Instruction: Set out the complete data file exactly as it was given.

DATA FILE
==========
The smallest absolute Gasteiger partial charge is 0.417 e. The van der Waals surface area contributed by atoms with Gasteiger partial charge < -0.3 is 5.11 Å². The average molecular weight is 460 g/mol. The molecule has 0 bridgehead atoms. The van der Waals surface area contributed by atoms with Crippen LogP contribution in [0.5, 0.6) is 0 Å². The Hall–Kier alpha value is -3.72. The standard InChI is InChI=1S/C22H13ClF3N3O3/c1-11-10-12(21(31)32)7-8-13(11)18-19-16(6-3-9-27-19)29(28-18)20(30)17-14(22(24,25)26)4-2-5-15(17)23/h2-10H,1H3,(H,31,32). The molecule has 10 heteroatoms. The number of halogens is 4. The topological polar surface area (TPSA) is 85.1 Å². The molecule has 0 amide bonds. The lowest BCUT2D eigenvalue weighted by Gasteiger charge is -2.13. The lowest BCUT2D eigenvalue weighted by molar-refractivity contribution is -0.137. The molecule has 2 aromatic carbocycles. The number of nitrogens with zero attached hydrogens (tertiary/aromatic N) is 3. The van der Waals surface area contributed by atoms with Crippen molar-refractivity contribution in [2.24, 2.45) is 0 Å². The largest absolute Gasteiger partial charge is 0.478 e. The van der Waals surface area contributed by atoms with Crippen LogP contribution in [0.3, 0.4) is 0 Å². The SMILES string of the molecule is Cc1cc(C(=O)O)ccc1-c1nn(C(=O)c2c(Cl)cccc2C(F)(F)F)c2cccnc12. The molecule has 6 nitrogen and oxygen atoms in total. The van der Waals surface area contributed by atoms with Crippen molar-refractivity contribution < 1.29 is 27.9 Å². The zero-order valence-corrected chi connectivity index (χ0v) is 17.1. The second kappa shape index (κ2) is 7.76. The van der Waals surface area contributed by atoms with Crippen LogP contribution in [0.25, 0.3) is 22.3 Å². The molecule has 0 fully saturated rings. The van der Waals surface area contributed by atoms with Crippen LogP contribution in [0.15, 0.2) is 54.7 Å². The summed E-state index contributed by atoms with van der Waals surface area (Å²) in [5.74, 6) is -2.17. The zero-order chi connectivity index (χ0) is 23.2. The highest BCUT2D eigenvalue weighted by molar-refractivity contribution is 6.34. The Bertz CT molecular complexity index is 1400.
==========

The smallest absolute Gasteiger partial charge is 0.417 e. The van der Waals surface area contributed by atoms with Gasteiger partial charge < -0.3 is 5.11 Å². The average molecular weight is 460 g/mol. The molecule has 0 bridgehead atoms. The van der Waals surface area contributed by atoms with Crippen LogP contribution in [0.5, 0.6) is 0 Å². The Hall–Kier alpha value is -3.72. The standard InChI is InChI=1S/C22H13ClF3N3O3/c1-11-10-12(21(31)32)7-8-13(11)18-19-16(6-3-9-27-19)29(28-18)20(30)17-14(22(24,25)26)4-2-5-15(17)23/h2-10H,1H3,(H,31,32). The molecule has 10 heteroatoms. The number of halogens is 4. The topological polar surface area (TPSA) is 85.1 Å². The molecule has 0 amide bonds. The lowest BCUT2D eigenvalue weighted by Gasteiger charge is -2.13. The lowest BCUT2D eigenvalue weighted by molar-refractivity contribution is -0.137. The molecule has 2 aromatic carbocycles. The number of nitrogens with zero attached hydrogens (tertiary/aromatic N) is 3. The van der Waals surface area contributed by atoms with Crippen molar-refractivity contribution in [2.24, 2.45) is 0 Å². The largest absolute Gasteiger partial charge is 0.478 e. The van der Waals surface area contributed by atoms with Crippen LogP contribution in [0.3, 0.4) is 0 Å². The SMILES string of the molecule is Cc1cc(C(=O)O)ccc1-c1nn(C(=O)c2c(Cl)cccc2C(F)(F)F)c2cccnc12. The molecule has 6 nitrogen and oxygen atoms in total. The van der Waals surface area contributed by atoms with Crippen molar-refractivity contribution < 1.29 is 27.9 Å². The zero-order valence-corrected chi connectivity index (χ0v) is 17.1. The second kappa shape index (κ2) is 7.76. The van der Waals surface area contributed by atoms with Crippen LogP contribution in [0.25, 0.3) is 22.3 Å². The molecule has 0 fully saturated rings. The van der Waals surface area contributed by atoms with Crippen LogP contribution in [0.15, 0.2) is 54.7 Å². The summed E-state index contributed by atoms with van der Waals surface area (Å²) in [5.74, 6) is -2.17. The zero-order chi connectivity index (χ0) is 23.2. The highest BCUT2D eigenvalue weighted by molar-refractivity contribution is 6.34. The Bertz CT molecular complexity index is 1400.